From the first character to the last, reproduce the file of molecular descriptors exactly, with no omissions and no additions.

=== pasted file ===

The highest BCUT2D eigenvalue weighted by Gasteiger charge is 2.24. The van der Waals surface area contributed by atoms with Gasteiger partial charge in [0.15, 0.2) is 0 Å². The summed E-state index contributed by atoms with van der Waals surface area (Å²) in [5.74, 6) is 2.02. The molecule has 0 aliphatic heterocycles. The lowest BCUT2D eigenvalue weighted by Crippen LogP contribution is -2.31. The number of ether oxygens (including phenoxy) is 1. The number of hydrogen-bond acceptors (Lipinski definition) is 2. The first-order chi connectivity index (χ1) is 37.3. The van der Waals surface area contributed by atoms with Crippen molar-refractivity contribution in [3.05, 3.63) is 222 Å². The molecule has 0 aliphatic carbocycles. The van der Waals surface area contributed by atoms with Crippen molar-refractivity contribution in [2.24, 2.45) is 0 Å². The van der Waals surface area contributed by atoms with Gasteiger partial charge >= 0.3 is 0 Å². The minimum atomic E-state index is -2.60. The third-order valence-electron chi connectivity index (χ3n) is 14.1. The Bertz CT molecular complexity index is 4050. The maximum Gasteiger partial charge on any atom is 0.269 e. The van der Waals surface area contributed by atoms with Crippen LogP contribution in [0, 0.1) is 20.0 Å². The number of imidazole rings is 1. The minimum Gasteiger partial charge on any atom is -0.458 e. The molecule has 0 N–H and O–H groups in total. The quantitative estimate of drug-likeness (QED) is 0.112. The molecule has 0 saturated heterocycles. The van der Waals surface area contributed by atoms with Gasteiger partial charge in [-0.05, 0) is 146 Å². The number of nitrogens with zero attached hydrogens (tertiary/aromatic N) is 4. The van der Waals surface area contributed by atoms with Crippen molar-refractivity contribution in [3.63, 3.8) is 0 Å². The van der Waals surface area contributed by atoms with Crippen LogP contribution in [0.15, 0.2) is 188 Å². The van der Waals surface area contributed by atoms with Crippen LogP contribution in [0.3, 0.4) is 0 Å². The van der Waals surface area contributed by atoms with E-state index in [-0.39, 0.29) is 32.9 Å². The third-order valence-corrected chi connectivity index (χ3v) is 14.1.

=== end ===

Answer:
The highest BCUT2D eigenvalue weighted by Gasteiger charge is 2.24. The van der Waals surface area contributed by atoms with Gasteiger partial charge in [0.15, 0.2) is 0 Å². The summed E-state index contributed by atoms with van der Waals surface area (Å²) in [5.74, 6) is 2.02. The molecule has 0 aliphatic heterocycles. The lowest BCUT2D eigenvalue weighted by Crippen LogP contribution is -2.31. The number of ether oxygens (including phenoxy) is 1. The number of hydrogen-bond acceptors (Lipinski definition) is 2. The first-order chi connectivity index (χ1) is 37.3. The van der Waals surface area contributed by atoms with Crippen molar-refractivity contribution in [3.05, 3.63) is 222 Å². The molecule has 0 aliphatic carbocycles. The van der Waals surface area contributed by atoms with Crippen molar-refractivity contribution in [2.24, 2.45) is 0 Å². The van der Waals surface area contributed by atoms with Gasteiger partial charge >= 0.3 is 0 Å². The minimum atomic E-state index is -2.60. The third-order valence-electron chi connectivity index (χ3n) is 14.1. The Bertz CT molecular complexity index is 4050. The maximum Gasteiger partial charge on any atom is 0.269 e. The van der Waals surface area contributed by atoms with Crippen LogP contribution in [0, 0.1) is 20.0 Å². The number of imidazole rings is 1. The minimum Gasteiger partial charge on any atom is -0.458 e. The molecule has 0 N–H and O–H groups in total. The quantitative estimate of drug-likeness (QED) is 0.112. The molecule has 0 saturated heterocycles. The van der Waals surface area contributed by atoms with Gasteiger partial charge in [-0.05, 0) is 146 Å². The number of nitrogens with zero attached hydrogens (tertiary/aromatic N) is 4. The van der Waals surface area contributed by atoms with Crippen molar-refractivity contribution in [3.63, 3.8) is 0 Å². The van der Waals surface area contributed by atoms with Crippen LogP contribution in [0.15, 0.2) is 188 Å². The van der Waals surface area contributed by atoms with Crippen LogP contribution in [0.3, 0.4) is 0 Å². The van der Waals surface area contributed by atoms with E-state index in [-0.39, 0.29) is 32.9 Å². The third-order valence-corrected chi connectivity index (χ3v) is 14.1.